LoveAndBooks.com interview with Charity Bradford, part 2
November is National Novel Writing Month. LoveAndBooks.com is getting into the spirit by highlighting budding authors.
Charity Bradford is one of our featured authors of the month. She is working on her third novel, “Fade Into Me.” She has a Kickstarter project going, to try to raise the money to publish it.
In our first interview with Bradford, she told us a bit about herself.
In this second of four interviews with her, she tells us about her upcoming novel, Fade into Me, and the Kickstarter project she currently has going to get it published.
L&B: What inspired you to write “Fade into Me”?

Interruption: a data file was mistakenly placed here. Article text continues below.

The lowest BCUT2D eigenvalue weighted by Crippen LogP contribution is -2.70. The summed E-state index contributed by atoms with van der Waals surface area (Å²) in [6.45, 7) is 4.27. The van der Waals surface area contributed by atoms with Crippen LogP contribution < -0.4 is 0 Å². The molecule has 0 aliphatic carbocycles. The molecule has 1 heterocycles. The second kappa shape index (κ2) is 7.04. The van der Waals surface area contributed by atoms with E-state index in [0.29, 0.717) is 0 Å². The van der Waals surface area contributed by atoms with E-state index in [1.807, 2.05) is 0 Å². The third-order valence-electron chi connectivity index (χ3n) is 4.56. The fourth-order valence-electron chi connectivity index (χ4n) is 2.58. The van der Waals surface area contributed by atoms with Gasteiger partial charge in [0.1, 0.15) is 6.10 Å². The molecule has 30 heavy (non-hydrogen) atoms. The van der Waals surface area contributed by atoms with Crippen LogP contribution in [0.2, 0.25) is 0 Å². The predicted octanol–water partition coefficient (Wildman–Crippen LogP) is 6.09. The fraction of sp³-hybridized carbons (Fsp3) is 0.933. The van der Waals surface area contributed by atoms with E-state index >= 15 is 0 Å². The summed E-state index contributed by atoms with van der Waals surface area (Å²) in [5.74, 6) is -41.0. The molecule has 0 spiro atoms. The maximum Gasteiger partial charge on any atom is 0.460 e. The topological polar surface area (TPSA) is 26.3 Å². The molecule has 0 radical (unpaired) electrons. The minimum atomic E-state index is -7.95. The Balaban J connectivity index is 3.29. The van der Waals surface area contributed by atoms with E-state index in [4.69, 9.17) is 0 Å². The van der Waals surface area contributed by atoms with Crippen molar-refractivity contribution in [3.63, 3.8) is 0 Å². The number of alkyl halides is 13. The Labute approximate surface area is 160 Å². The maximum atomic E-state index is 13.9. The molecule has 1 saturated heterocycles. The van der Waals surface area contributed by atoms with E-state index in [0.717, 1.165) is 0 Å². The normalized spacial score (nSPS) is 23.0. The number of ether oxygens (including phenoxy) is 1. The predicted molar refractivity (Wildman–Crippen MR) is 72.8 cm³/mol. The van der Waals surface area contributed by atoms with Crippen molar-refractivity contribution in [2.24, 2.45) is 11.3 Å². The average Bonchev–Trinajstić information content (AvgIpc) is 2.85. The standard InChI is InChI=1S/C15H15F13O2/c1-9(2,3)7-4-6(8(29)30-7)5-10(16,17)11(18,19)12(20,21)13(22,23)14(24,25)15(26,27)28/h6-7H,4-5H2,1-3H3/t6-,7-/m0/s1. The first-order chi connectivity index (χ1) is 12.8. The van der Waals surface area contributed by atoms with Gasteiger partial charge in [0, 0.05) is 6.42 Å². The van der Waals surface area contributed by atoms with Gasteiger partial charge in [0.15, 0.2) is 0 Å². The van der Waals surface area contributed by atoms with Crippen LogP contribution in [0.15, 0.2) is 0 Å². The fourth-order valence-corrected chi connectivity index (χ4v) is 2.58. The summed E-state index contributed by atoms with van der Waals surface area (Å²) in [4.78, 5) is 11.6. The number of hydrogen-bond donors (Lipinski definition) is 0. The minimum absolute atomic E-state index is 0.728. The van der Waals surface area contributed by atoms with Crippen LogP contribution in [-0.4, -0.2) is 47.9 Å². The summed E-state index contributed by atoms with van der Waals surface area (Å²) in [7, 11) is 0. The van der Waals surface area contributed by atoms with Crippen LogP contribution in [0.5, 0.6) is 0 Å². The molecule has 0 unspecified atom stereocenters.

CB: I don’t remember what the initial catalyst for this story was. It started as my “summer sitting by the pool” novel. There wasn’t much to it back in those days. Then one day I was writing a scene and noticed Ryanne had these scars on her back. What? How did they get there? Why didn’t she tell me? What’s she hiding and why? From there things became more interesting.
I don’t write super dark, but I wanted to allow myself to explore deeper emotions without worrying what other people would think of me. Some of my darkest fears came to the surface and wove their way into the story. I didn’t even realize that until months later when I read through one version of the story. Perhaps that’s why I love this novel so much.